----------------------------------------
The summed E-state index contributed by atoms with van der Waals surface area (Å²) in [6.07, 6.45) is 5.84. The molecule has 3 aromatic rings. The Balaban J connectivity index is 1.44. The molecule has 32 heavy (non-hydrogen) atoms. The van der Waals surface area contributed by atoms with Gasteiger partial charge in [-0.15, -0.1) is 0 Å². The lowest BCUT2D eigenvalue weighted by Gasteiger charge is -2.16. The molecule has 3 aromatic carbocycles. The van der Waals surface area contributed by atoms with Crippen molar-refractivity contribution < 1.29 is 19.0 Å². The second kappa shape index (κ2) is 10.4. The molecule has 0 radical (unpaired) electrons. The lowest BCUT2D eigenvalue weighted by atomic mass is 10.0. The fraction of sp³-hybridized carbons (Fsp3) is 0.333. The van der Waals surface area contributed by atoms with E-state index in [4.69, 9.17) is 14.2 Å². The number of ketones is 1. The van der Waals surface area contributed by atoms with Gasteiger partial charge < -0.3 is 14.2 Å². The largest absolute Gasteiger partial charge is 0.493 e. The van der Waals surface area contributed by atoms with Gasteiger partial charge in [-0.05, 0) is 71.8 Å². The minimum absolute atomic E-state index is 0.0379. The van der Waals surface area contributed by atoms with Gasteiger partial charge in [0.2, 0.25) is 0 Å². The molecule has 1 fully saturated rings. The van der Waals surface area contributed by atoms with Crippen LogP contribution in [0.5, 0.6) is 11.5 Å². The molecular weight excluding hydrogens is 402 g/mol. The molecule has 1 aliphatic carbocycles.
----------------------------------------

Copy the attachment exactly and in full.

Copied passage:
The summed E-state index contributed by atoms with van der Waals surface area (Å²) in [6.07, 6.45) is 5.84. The molecule has 3 aromatic rings. The Balaban J connectivity index is 1.44. The molecule has 32 heavy (non-hydrogen) atoms. The van der Waals surface area contributed by atoms with Gasteiger partial charge in [-0.15, -0.1) is 0 Å². The lowest BCUT2D eigenvalue weighted by Gasteiger charge is -2.16. The molecule has 3 aromatic carbocycles. The van der Waals surface area contributed by atoms with Crippen molar-refractivity contribution < 1.29 is 19.0 Å². The second kappa shape index (κ2) is 10.4. The molecule has 0 radical (unpaired) electrons. The lowest BCUT2D eigenvalue weighted by atomic mass is 10.0. The fraction of sp³-hybridized carbons (Fsp3) is 0.333. The van der Waals surface area contributed by atoms with E-state index in [4.69, 9.17) is 14.2 Å². The number of ketones is 1. The van der Waals surface area contributed by atoms with Gasteiger partial charge < -0.3 is 14.2 Å². The largest absolute Gasteiger partial charge is 0.493 e. The van der Waals surface area contributed by atoms with Gasteiger partial charge in [-0.05, 0) is 71.8 Å². The minimum absolute atomic E-state index is 0.0379. The van der Waals surface area contributed by atoms with Gasteiger partial charge in [0.2, 0.25) is 0 Å². The molecule has 1 fully saturated rings. The van der Waals surface area contributed by atoms with Crippen LogP contribution in [0.5, 0.6) is 11.5 Å². The molecular weight excluding hydrogens is 402 g/mol. The molecule has 1 aliphatic carbocycles.